They live on your skin, up your nose, in your gut - enough bacteria, fungi and other microbes that collected together could weigh, amazingly, a few pounds.
Now scientists have mapped just which critters normally live in or on us and where, calculating that healthy people can share their bodies with more than 10,000 species of microbes.
Don't say "eeew" just yet. Many of these organisms work to keep humans healthy, and results reported Wednesday from the government's Human Microbiome Project define what's normal in this mysterious netherworld.
One surprise: It turns out that nearly everybody harbors low levels of some harmful types of bacteria, pathogens that are known for causing specific infections. But when a person is healthy - like the 242 U.S. adults who volunteered to be tested for the project - those bugs simply quietly coexist with benign or helpful microbes, perhaps kept in check by them.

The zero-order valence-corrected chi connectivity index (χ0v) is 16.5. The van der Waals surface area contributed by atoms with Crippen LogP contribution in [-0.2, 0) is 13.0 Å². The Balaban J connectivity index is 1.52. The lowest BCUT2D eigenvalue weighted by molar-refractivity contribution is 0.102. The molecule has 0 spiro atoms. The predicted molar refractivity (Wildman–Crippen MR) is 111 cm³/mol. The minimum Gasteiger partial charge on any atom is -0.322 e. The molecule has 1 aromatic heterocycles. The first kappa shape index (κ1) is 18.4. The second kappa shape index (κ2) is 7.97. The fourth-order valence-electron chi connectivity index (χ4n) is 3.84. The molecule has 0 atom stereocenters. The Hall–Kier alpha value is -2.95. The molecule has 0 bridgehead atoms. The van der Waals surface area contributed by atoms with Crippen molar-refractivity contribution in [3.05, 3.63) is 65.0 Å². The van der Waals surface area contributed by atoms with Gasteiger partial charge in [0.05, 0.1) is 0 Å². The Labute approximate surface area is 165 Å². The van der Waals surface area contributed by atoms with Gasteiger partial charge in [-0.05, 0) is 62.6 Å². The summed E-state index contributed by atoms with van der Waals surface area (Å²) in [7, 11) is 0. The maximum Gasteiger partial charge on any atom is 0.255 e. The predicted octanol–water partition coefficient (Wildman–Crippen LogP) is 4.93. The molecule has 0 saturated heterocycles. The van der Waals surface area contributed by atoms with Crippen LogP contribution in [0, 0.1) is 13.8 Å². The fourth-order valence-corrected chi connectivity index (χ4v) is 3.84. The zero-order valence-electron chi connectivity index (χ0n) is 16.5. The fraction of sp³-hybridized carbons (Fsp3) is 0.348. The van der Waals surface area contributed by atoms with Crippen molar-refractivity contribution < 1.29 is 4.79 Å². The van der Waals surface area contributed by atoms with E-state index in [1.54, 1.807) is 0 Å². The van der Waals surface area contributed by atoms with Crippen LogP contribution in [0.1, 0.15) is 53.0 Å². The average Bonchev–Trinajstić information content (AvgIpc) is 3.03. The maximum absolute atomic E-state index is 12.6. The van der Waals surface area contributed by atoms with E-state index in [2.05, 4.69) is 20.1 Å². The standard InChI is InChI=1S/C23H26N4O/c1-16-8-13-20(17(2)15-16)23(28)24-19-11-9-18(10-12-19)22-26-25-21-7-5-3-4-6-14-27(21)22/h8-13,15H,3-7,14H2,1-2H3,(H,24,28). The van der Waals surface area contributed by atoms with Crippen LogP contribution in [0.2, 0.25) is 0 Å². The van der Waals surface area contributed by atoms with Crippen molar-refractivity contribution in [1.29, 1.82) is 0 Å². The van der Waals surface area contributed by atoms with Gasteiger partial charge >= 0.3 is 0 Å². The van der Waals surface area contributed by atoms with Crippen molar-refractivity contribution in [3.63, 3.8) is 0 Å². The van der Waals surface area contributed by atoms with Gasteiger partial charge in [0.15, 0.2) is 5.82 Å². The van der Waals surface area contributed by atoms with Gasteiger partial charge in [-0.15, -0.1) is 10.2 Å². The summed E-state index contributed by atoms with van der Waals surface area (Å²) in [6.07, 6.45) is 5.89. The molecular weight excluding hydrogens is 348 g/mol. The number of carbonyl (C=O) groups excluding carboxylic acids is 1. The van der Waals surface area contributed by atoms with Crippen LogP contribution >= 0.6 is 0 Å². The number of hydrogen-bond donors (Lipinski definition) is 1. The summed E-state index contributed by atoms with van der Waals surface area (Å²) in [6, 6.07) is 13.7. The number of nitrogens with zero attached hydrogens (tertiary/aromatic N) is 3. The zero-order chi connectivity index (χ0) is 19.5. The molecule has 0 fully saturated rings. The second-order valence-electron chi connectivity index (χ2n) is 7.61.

The next step is to explore what doctors really want to know: Why do the bad bugs harm some people and not others? What changes a person's microbial zoo that puts them at risk for diseases ranging from infections to irritable bowel syndrome to psoriasis?